December 11 2013 Latest news:
Saturday, April 13, 2013
WHEN couples agree to marry they plan on spending the rest of their lives together.
But for Colin and Gemma Marriage, from Elmswell, their married life was cut desperately short due to illness.
They were husband and wife for only 10 days when Mr Marriage passed away from cancer at the age of 40.
They had a civil ceremony at the Macmillan unit at West Suffolk Hospital in Bury St Edmunds on July 7 last year in front of close family and friends.
They had been planning a wedding for the following month at Alpheton Hall Barns, but as Mr Marriage’s condition was worsening they decided to bring the date forward.
Mrs Marriage, 30, said: “He was admitted to hospital on the Wednesday because he started feeling unwell again and the doctor basically said he didn’t know if he had days or weeks left or what.”
Mrs Marriage said the couple - who had worked at the same company, but grew close after joining a scuba diving club in Ipswich - were in a serious relationship when Mr Marriage was diagnosed with oesophageal cancer in October 2011.
On how they coped with the news, she said: “You just have to try and do the best. My priority was him and just trying to do whatever I can to make him comfortable and happy and try and keep a smile on his face.”
Mrs Marriage said she had actually been planning on proposing to him last year on February 29 - as it was a leap year - but she “chickened out” and he ended up popping the question to her the following month during a trip to the Cheltenham Festival.
However, it turned out Mr Marriage, who worked for Foxhall landfill in Ipswich, had had the ring in his pocket all along on February 29.
Mrs Marriage, who now works for a conservation charity in Colchester, said they had 24 hours to organise the wedding, which was held in the unit’s waiting room. It was decorated with sunflowers, and there was a small buffet and cake.
“One of the things Colin really wanted to do was stand up for the ceremony, which he did, but obviously it knocked him out for quite a few hours afterwards,” Mrs Marriage said.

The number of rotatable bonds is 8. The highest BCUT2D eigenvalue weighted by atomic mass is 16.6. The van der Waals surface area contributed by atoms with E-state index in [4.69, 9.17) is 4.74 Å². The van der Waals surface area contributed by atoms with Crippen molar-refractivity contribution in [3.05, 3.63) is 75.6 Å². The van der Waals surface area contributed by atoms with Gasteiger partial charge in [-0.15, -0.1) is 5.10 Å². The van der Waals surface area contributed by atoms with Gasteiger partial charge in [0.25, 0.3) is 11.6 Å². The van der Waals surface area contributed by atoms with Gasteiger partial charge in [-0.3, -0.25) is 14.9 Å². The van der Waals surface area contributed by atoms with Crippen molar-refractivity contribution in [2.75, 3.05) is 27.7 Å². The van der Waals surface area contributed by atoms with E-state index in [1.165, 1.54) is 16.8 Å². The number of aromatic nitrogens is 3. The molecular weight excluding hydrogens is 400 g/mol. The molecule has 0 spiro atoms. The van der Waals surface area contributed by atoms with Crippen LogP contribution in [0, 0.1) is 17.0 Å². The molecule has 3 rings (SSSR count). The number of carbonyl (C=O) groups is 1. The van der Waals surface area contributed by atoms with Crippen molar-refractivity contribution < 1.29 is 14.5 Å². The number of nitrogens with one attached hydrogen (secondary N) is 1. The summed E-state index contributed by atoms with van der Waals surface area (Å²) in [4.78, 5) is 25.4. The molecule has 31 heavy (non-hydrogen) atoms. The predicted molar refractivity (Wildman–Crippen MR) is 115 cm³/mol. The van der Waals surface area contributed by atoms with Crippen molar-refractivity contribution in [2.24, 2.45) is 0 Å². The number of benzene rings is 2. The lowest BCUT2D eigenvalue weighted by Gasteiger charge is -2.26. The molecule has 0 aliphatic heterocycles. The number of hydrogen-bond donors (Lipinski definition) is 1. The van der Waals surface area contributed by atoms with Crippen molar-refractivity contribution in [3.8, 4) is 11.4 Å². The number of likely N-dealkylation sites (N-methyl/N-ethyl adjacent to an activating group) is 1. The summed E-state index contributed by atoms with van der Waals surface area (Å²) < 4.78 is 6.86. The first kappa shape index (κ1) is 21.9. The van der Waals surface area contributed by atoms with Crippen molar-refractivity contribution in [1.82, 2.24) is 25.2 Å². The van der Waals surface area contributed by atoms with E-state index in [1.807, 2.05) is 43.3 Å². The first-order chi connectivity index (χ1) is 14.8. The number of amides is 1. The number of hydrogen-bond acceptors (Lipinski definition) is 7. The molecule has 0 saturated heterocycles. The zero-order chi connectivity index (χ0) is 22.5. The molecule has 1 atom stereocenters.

She added: “I think it was really important to him to be married and to have that experience because he knew it would make me happy and I think it made him happy too.”
She said the staff and volunteers on the Macmillan unit - where Mr Marriage underwent a course of chemotherapy - had been “so supportive” of her and her husband throughout his time in the day unit and on the ward.
“I was able to stay with him on the ward from our wedding day onwards, sleeping on a fold-out bed right next to his, which gave both of us comfort in his last days.”
Mrs Marriage has donated £1,500 given as wedding gifts as well as donations at her husband’s funeral to the Macmillan unit to help others “who find themselves in the same terrible situation”.
“It was not an easy place to be, and anything which can make that time more comfortable or bearable makes a massive difference,” she said.
Jan Bloomfield, executive director with responsibility for fundraising at the hospital, said the hospital was “very grateful” to her for the generous donation she has made in her husband’s memory.
Mrs Marriage described her husband as “kind, generous and loyal,” adding it is the “day-to-day things” she misses the most.
They enjoyed scuba diving and following horseracing, and Mr Marriage also enjoyed sea fishing. His boat was used to scatter his ashes just off the coast of Felixstowe.
Describing life without her husband, Mrs Marriage said: “It feels like a completely different lifetime now.”